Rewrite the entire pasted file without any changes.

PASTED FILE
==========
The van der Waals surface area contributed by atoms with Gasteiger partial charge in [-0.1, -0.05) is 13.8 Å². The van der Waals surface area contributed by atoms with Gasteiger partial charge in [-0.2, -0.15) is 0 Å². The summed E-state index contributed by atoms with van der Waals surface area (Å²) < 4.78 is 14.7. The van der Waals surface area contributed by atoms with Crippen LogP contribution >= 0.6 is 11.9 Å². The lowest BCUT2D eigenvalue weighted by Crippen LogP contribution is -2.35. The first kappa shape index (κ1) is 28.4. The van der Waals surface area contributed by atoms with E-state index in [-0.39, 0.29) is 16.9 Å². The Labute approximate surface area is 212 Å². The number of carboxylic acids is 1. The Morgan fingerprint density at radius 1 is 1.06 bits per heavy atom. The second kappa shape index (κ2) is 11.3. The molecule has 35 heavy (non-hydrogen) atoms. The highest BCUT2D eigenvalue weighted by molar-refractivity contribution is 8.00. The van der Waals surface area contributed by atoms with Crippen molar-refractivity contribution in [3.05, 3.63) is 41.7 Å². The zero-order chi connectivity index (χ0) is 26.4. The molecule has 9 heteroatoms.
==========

The van der Waals surface area contributed by atoms with Gasteiger partial charge in [-0.1, -0.05) is 13.8 Å². The van der Waals surface area contributed by atoms with Gasteiger partial charge in [-0.2, -0.15) is 0 Å². The summed E-state index contributed by atoms with van der Waals surface area (Å²) < 4.78 is 14.7. The van der Waals surface area contributed by atoms with Crippen LogP contribution >= 0.6 is 11.9 Å². The lowest BCUT2D eigenvalue weighted by Crippen LogP contribution is -2.35. The first kappa shape index (κ1) is 28.4. The van der Waals surface area contributed by atoms with E-state index in [-0.39, 0.29) is 16.9 Å². The Labute approximate surface area is 212 Å². The number of carboxylic acids is 1. The Morgan fingerprint density at radius 1 is 1.06 bits per heavy atom. The second kappa shape index (κ2) is 11.3. The molecule has 35 heavy (non-hydrogen) atoms. The highest BCUT2D eigenvalue weighted by molar-refractivity contribution is 8.00. The van der Waals surface area contributed by atoms with Crippen molar-refractivity contribution in [3.05, 3.63) is 41.7 Å². The zero-order chi connectivity index (χ0) is 26.4. The molecule has 9 heteroatoms.